R.I.P. Apache Camel
Apache Camel’s time is now officially over.
Use Node.js with Express.js instead, you will be glad you did. Node is fun and easy. Camel is the opposite.
My working experience with Camel: five months at a company that uses Camel, given a new project and told to implement with Camel.
Working experience with Node: developed an interactive website as a learning project, plus a project to run Google Puppeteer to automate hitting a website to download and email PDFs.
Full disclosure: since the very first second I came across a “framework” I have hated them. Always will. Libraries are awesome. Frameworks suck ass.
Camel’s problems (all solved with Node):
- No debugging. Okay some of your program can be debugged, but the core of any Camel program is the route definitions part, which lives in a configuration method invoked only at start-up. So you can’t place (useful) break points in the core of your program. For me that is enough of a downside to never, ever, consider using this framework. In practice it has been an awful experience to find and fix problems. It is necessary to add extra logging and other debug code (I have a bean that dumps the current state to the console).
- Broad yet shallow, uninsightful documentation, 2 stars out of 5. Reads like it was written by a bot (and not a good one). Node’s documentation is just better, explains things well, 4 out of 5 stars. Part of what makes Node’s documentation so much better is you don’t have to change your thinking to understand it.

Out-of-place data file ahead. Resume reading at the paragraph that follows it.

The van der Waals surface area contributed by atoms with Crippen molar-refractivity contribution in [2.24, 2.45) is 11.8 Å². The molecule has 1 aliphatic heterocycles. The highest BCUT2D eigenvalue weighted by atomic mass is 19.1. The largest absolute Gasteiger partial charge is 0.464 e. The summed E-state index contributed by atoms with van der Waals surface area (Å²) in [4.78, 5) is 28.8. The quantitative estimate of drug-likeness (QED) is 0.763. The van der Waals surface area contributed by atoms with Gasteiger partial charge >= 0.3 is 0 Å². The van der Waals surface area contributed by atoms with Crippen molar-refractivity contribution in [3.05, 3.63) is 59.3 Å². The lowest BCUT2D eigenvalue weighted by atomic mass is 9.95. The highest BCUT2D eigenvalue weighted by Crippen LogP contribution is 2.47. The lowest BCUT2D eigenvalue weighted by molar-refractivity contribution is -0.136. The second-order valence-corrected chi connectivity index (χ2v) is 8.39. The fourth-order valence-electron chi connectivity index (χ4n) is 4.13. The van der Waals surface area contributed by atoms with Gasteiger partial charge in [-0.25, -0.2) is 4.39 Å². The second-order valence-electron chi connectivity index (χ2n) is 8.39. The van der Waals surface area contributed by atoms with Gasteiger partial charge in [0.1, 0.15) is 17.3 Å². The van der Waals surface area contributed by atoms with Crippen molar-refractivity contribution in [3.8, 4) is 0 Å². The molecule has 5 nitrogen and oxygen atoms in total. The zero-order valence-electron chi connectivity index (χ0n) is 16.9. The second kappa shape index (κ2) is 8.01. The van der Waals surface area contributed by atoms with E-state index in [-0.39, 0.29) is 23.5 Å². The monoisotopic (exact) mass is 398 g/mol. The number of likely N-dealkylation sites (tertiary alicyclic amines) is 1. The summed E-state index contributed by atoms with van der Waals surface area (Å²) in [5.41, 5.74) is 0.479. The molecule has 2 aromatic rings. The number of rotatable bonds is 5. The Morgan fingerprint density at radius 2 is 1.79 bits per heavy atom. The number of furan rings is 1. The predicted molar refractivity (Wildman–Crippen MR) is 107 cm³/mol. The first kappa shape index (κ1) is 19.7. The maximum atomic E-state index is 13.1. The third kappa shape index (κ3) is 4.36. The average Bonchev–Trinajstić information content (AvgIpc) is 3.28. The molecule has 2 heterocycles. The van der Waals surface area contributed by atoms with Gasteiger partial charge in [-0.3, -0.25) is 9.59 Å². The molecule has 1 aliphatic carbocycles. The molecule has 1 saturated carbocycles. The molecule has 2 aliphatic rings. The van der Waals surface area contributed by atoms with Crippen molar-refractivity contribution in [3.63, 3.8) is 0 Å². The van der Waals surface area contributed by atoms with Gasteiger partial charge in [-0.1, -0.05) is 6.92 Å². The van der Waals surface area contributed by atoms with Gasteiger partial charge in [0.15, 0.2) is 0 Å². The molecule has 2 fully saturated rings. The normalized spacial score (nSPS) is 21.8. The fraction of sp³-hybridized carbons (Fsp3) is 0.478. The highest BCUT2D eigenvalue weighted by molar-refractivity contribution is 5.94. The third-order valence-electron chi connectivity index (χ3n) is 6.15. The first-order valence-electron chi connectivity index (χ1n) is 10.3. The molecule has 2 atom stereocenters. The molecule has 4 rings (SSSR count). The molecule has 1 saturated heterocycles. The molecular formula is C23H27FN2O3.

- Awkward “framework” code. Writing a simple if/else results in goofy code with “choice”, “when”, and “otherwise” keywords. Looping uses “split”, if your lucky. It can be awkward to just control the program flow.
- There is a message “body” that you need to implicitly keep track. You can’t just read the code, you have to carefully inspect it to see if the body changed somewhere without someone leaving a comment (there are no variable declarations or typed parameters). In Node what do you do? Just read the code, nothing mysterious.
- Strings and more strings. Much of defining routes in Camel requires passing strings to methods, sometimes large strings, a hundred or more characters. Strings which are not checked at compile time, like they would be in other languages (like Typescript, which I use with Node). One tiny typo in one of these strings can cause the configuration call to fail at program start, with an annoying vague exception about a route not loading. Database calls are particularly a problem (and especially poorly documented to boot).
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